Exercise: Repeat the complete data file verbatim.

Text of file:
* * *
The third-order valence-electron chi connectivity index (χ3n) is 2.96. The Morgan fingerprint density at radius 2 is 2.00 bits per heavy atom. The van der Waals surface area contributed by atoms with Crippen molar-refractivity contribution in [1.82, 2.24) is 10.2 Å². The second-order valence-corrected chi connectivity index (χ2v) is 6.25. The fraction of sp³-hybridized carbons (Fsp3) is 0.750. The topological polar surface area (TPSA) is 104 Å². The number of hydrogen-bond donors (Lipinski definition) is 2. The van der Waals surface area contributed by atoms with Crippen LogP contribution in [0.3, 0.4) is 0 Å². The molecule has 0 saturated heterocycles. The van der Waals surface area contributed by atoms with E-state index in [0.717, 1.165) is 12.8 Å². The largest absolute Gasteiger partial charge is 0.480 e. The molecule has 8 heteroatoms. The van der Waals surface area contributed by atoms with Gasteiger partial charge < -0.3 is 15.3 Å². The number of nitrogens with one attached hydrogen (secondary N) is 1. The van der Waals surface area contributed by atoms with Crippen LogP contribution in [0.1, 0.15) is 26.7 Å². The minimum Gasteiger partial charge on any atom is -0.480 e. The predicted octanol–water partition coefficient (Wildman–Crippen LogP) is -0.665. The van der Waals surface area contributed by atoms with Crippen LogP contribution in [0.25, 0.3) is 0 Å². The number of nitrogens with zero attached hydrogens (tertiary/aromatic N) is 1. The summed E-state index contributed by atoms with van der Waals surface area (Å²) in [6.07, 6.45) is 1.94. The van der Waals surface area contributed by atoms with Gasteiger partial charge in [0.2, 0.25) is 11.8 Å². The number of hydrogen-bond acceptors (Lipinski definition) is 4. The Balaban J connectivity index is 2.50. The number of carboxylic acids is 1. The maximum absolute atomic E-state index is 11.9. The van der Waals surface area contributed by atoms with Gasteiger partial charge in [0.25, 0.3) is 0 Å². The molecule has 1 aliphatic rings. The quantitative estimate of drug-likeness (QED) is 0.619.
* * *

The third-order valence-electron chi connectivity index (χ3n) is 2.96. The Morgan fingerprint density at radius 2 is 2.00 bits per heavy atom. The van der Waals surface area contributed by atoms with Crippen molar-refractivity contribution in [1.82, 2.24) is 10.2 Å². The second-order valence-corrected chi connectivity index (χ2v) is 6.25. The fraction of sp³-hybridized carbons (Fsp3) is 0.750. The topological polar surface area (TPSA) is 104 Å². The number of hydrogen-bond donors (Lipinski definition) is 2. The van der Waals surface area contributed by atoms with Crippen LogP contribution in [0.3, 0.4) is 0 Å². The molecule has 0 saturated heterocycles. The van der Waals surface area contributed by atoms with E-state index in [0.717, 1.165) is 12.8 Å². The largest absolute Gasteiger partial charge is 0.480 e. The molecule has 8 heteroatoms. The van der Waals surface area contributed by atoms with Gasteiger partial charge < -0.3 is 15.3 Å². The number of nitrogens with one attached hydrogen (secondary N) is 1. The van der Waals surface area contributed by atoms with Crippen LogP contribution in [0.1, 0.15) is 26.7 Å². The minimum Gasteiger partial charge on any atom is -0.480 e. The predicted octanol–water partition coefficient (Wildman–Crippen LogP) is -0.665. The van der Waals surface area contributed by atoms with Crippen LogP contribution in [0.25, 0.3) is 0 Å². The number of nitrogens with zero attached hydrogens (tertiary/aromatic N) is 1. The summed E-state index contributed by atoms with van der Waals surface area (Å²) in [6.07, 6.45) is 1.94. The van der Waals surface area contributed by atoms with Gasteiger partial charge in [0.2, 0.25) is 11.8 Å². The number of hydrogen-bond acceptors (Lipinski definition) is 4. The Balaban J connectivity index is 2.50. The number of carboxylic acids is 1. The maximum absolute atomic E-state index is 11.9. The van der Waals surface area contributed by atoms with Gasteiger partial charge in [0.25, 0.3) is 0 Å². The molecule has 1 aliphatic rings. The quantitative estimate of drug-likeness (QED) is 0.619.